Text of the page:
Political frustration, religious and racial fanaticism and economic backwardness are the main causes of terrorism. External powers encourage terrorism in order to create instability in certain regions. Terrorists are extremists who believe in the cult of violence and who want to coerce governments into agreements on certain issues. They indulge in hijacking, shooting, arson etc.
There are serious conceptual issues in any understanding and analysis of terrorism. Some of them are:
First of all, 11 September no doubt has irrevocably changed the definition of terror but the threat posed by terrorism and various forms of low intensity conflict for domestic order and international stability, on the one hand, and the question of definition and the issue of an international regime, on the other, predated the terror strike on 11 September and the current global campaign to contain it. Necessarily, questions have been raised regarding the distinctions drawn between one form of terror that occasions international campaign and action and other, less spectacular but nonetheless deadly manifestations of terrorism in various parts of the world.
Secondly, their remains the question of the roots of terrorism. General underdevelopment, relative deprivation, lack of democratic structures and practices, failure to address the grievances of the ethnic groups and marginalized sections of the society, and above all intolerance and antagonism are breeding grounds of terrorism. Terrorist activities may be conducted in the name of ‘National Liberation Struggle’ and struggle for ‘National self determination’. These are increasingly conducted in the name of the religion too. Mostly these are a reflection of failure to deliver good governance and unwillingness on the part of the nation states to understand sovereignty as responsibility, and not merely as authority.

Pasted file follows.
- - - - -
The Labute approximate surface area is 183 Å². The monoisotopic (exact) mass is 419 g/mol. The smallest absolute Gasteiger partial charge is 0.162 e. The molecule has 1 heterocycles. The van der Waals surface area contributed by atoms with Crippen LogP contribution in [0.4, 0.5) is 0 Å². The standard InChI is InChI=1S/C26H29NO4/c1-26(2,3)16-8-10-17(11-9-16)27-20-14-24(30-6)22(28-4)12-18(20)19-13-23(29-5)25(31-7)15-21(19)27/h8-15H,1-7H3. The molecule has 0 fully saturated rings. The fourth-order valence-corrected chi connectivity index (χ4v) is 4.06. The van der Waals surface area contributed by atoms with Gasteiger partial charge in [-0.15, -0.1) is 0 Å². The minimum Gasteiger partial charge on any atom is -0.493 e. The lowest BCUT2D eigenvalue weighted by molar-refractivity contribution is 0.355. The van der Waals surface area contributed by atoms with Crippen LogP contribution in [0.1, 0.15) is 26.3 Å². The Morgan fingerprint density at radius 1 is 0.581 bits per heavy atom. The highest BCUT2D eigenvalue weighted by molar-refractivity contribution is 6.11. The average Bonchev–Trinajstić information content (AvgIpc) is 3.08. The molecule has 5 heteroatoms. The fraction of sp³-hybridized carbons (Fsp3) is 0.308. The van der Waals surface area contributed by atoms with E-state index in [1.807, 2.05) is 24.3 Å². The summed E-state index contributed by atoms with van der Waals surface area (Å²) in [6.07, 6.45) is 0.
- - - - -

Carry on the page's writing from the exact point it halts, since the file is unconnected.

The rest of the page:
Thirdly, an important consideration is the ‘globalizing’ nature of terrorism. Globalization represents elimination of time and distance barriers and makes it possible to access and avail information, technology and communications. These characteristics of globalization has helped the perpetrators of terrorists acts, allowing them to cross state frontiers, acquire weapon and equipment, transfer funds, communicate and network with each other. In the absence of international control of arms trafficking and due to economic globalization, access to “Black market” ensures ready availability of weapons and military equipment.
CHEMICAL WEAPON TERRORISM
So far as chemicals weapons are concerned, the effects of chemical weapons agents on human physiological processes can result in death, temporary incapacitation or permanent damage. Chemical warfare agents are synthetic, super toxic poisons that are inhaled or absorbed through the skin. Invisible nerve agents such as Sarin can kill in minutes by respiratory paralysis; while persistent nerve agents, such as VX, can contaminate buildings and people, causing disruption and chaos in the affected area.
Resort to chemical terrorism in recent times made by the Japanese religious cult Anum Shinrikyo, whose members released the nerve agent Sarin in Tokyo subway killing 12 people and injuring more than a thousand.